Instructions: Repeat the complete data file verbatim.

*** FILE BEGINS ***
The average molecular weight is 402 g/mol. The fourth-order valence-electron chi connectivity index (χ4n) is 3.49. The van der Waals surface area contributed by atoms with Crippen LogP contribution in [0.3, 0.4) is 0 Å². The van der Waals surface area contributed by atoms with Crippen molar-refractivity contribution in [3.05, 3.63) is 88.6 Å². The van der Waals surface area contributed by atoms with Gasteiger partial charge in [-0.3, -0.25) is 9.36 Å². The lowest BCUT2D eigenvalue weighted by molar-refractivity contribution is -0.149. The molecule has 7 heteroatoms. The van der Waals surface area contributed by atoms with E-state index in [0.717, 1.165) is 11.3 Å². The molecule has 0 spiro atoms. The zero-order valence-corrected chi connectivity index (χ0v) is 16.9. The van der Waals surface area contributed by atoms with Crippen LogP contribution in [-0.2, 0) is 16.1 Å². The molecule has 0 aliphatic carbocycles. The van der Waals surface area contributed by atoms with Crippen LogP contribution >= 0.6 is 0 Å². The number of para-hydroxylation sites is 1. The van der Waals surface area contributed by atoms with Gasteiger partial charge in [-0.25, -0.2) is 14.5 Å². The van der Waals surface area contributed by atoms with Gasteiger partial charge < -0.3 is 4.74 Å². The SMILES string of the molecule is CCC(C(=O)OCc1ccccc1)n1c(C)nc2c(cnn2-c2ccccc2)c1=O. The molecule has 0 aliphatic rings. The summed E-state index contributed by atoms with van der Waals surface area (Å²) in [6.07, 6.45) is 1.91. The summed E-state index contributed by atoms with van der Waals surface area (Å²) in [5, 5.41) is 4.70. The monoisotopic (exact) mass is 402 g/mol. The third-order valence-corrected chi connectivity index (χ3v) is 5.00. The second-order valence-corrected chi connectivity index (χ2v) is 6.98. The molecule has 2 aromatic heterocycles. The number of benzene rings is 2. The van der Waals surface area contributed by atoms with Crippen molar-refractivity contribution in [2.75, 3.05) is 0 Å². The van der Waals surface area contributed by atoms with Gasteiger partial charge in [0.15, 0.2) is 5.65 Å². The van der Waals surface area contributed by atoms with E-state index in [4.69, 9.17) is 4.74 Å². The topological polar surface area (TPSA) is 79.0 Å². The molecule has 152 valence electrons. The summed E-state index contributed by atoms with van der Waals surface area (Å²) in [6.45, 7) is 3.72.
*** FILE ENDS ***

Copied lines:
The average molecular weight is 402 g/mol. The fourth-order valence-electron chi connectivity index (χ4n) is 3.49. The van der Waals surface area contributed by atoms with Crippen LogP contribution in [0.3, 0.4) is 0 Å². The van der Waals surface area contributed by atoms with Crippen molar-refractivity contribution in [3.05, 3.63) is 88.6 Å². The van der Waals surface area contributed by atoms with Gasteiger partial charge in [-0.3, -0.25) is 9.36 Å². The lowest BCUT2D eigenvalue weighted by molar-refractivity contribution is -0.149. The molecule has 7 heteroatoms. The van der Waals surface area contributed by atoms with E-state index in [0.717, 1.165) is 11.3 Å². The molecule has 0 spiro atoms. The zero-order valence-corrected chi connectivity index (χ0v) is 16.9. The van der Waals surface area contributed by atoms with Crippen LogP contribution in [-0.2, 0) is 16.1 Å². The molecule has 0 aliphatic carbocycles. The van der Waals surface area contributed by atoms with Crippen LogP contribution >= 0.6 is 0 Å². The number of para-hydroxylation sites is 1. The van der Waals surface area contributed by atoms with Gasteiger partial charge in [-0.25, -0.2) is 14.5 Å². The van der Waals surface area contributed by atoms with Gasteiger partial charge < -0.3 is 4.74 Å². The SMILES string of the molecule is CCC(C(=O)OCc1ccccc1)n1c(C)nc2c(cnn2-c2ccccc2)c1=O. The molecule has 0 aliphatic rings. The summed E-state index contributed by atoms with van der Waals surface area (Å²) in [6.07, 6.45) is 1.91. The summed E-state index contributed by atoms with van der Waals surface area (Å²) in [5, 5.41) is 4.70. The monoisotopic (exact) mass is 402 g/mol. The third-order valence-corrected chi connectivity index (χ3v) is 5.00. The second-order valence-corrected chi connectivity index (χ2v) is 6.98. The molecule has 2 aromatic heterocycles. The number of benzene rings is 2. The van der Waals surface area contributed by atoms with Crippen molar-refractivity contribution in [2.75, 3.05) is 0 Å². The van der Waals surface area contributed by atoms with Gasteiger partial charge in [0.15, 0.2) is 5.65 Å². The van der Waals surface area contributed by atoms with E-state index in [4.69, 9.17) is 4.74 Å². The topological polar surface area (TPSA) is 79.0 Å². The molecule has 152 valence electrons. The summed E-state index contributed by atoms with van der Waals surface area (Å²) in [6.45, 7) is 3.72.